Best Decisions: Reducing The Paper In My Life

During my yearlong decluttering and simplifying push in 2010, I discovered that much of the clutter in my home was paper in some form or another.

Maybe you collect little dolls from South America or McDonald’s Happy Meal toys, but my natural tendency is to collect paper. It’s a tendency I’m overcoming every day, however.

I’ve always tended toward keeping things simple rather than complicating them, but when I took the time to examine my life, I found that many areas of it were out of control. This is the seventh in a 10-part series of post about the best decisions I’ve made since deciding to simplify and declutter my life.

It’s easy to let the paper in your life get out of control and crowd you out of the simple, deliberate life for which you are intended.

Reducing Paper Usage

I decided to simplify my life because I felt it was out of control — not because I’m an environmental activist. My aversion to all of the paper in our lives isn’t about saving trees.

While I like to be a responsible citizen of the world, I’ve never been particularly concerned with the size of my environmental footprint. Even at my most out of control, my footprint was smaller than most Americans, and I’m proud of that.

Like many people, however, I have a little bit of a thing about paper.

I keep notes, article ideas and other vital pieces of information on little pieces of paper — and I have a collection of my newspaper clips, certificates and other papers that show a bit about the work I’ve done since I came to this planet nearly 40 years ago.

If I didn’t know better, I wouldn’t mind keeping programs to remind me of the events I’ve attended and papers that show how I’ve been marginally involved in the success of others.

I’m also a bit addicted to free newsweeklies and magazines. The journalist in me wants to know what’s going on and how well a publication is doing. I like to find grammar and design errors in supposedly professional publications.

And then there are the bills and other junk that come to my home despite my best efforts. In my March 1, 2011 post The Startling Silliness of Paper Statements, I wrote in strange words and with lots of strikethroughs and attempts at humor about the campaign I’d like to wage against announcements, statements and especially paper bills that arrive by mail. All of these things, I suggested, could be better handled electronically.

Never mind the paper plates, packaging and other pieces of paper that come into our homes describing how to use the new toaster or reminding us not to tie our trash bags around the head of any passing child.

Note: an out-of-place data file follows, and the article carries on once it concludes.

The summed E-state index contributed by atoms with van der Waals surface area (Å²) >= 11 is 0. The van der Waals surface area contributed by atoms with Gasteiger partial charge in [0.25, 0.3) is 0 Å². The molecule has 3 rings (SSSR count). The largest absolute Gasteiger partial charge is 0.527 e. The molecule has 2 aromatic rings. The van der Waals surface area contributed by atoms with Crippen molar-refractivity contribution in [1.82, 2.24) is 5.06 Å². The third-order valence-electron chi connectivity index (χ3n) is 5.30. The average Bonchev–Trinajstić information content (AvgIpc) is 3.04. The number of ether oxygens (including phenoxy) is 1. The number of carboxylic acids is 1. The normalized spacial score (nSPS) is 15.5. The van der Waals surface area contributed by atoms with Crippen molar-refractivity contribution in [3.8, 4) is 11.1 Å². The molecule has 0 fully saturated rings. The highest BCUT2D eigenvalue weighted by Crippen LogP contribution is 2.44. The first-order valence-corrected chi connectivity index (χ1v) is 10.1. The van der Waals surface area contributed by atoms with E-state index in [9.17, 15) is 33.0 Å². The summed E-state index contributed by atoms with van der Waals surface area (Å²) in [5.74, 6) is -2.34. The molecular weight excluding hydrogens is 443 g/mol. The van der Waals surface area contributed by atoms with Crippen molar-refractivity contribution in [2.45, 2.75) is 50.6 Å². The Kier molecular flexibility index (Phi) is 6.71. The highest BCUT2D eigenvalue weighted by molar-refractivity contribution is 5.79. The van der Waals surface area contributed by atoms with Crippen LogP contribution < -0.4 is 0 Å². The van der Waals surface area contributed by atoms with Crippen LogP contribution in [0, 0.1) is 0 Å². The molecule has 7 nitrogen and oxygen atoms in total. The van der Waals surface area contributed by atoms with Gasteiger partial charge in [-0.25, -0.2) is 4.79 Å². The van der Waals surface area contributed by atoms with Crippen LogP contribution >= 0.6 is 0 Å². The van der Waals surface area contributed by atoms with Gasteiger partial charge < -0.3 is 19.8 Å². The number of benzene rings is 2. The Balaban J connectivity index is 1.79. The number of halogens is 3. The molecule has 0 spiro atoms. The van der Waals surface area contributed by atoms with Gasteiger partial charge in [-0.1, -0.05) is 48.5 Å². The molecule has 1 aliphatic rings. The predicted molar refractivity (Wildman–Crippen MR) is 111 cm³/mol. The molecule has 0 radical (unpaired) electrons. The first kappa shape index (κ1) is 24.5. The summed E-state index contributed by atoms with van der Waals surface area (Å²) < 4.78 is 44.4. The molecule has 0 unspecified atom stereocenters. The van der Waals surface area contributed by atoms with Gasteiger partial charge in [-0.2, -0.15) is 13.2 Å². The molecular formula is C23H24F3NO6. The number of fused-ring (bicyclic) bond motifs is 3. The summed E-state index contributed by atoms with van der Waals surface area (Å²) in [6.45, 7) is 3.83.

Why Waging War On Paper Makes Sense

As I told you last March, I’m a pacifist, so even using the word “war” makes me cringe. I don’t like to use violent terms to describe my intentional avoidance of paper, but describing my opposition to all this printed material ruining our lives in militaristic terms seems appropriate.

Paper becomes our clutter, distracts us from our lives and makes us feel overwhelmed. It is easy to disorganize, hard to get under control and difficult to dispose of properly in many areas.

A couple of decades ago, large quantities of paper were necessary to live a safe, informed and comfortable life. Newspapers provided information, paper diplomas and transcripts proved we had been educated and paper warranties protected us in case something went wrong. These things aren’t necessary anymore, however, and almost every use for paper has been replaced by a better, safer and more convenient electronic version.

Simply put, paper is the enemy of a simple, intelligent and deliberate life, and I suggest eliminating as much of it as possible from your life.

I still have my problems with it, but I try to limit the involvement of paper in my life. I really do. Do you?


  1. Last year I made an investment in a laser printer, copier, scanner. It was the best investment I’ve made in a long time. I don’t print very much but I’m getting my money’s worth by using the scanner.

    Since purchasing that piece of equipment, I’ve been slowly going through my home office and the rest of the house scanning and digitizing old papers, photos and kid drawings. It’s amazing how much paper we parents keep just because our precious little one scribbled on it.

    I have a 2-drawer lateral file cabinet of papers. I’ve managed to scan and discard one full draw of papers. It took about a year to get through it. Those papers of compostable quality were shredded and tossed into the compost pile. The others were thrown in the trash.

    It’s amazing how many manuals I had stored in my file cabinet. As soon as I was able to locate the online version of the paper manual, I saved it to my hard drive in pdf form and tossed the paper copies.

    It’s a constant battle. I now get 95% of my bills electronically. If I could only figure out how to stop the weekly grocery store flyers from cluttering my mailbox, it would be a major accomplishment.

    Although I’ve made headway, I’ve got so much more to go. Your post is a nice reminder for me to spend a few minutes each day getting rid of unnecessary paper.

    1. Thanks, Felicia. The scanner is a great idea. I have a scanner attached to my printer, but unfortunately it’s slow and doesn’t really scan very well. I’m too cheap to buy a better one, I guess.

      We get those ads in the mail too. Someone also throws a free local newspaper in our yard every Wednesday. The content in it is bad and so badly written that I use it for entertainment purposes only. I’d like to stop them from coming, but I can’t see any way to make that happen.


  2. Paper will always be my Achilles heel. I accidentally started collecting all sorts of it around the age of 19, receipts, car park tickets all sorts and proceeded to catalog it in scrapbooks. Just yesterday someone I holidayed with about 13 years ago asked if I still scrapbooked. They would have been witness to my strange behaviour at restaurants, collecting up the paper placemats with the logo of the restaurant on just so I could stick it in place (in chronological order of course) in that particular scrapbook. It was really this obsession that made me realise I needed to start decluttering… I also stopped collecting. Simple as that, I can’t be trusted around paper – if I physically make a connection with it it’s hard to let go. There’s some stuff still to deal with, but at least the ‘pile’ is no longer growing, and is slowly reducing…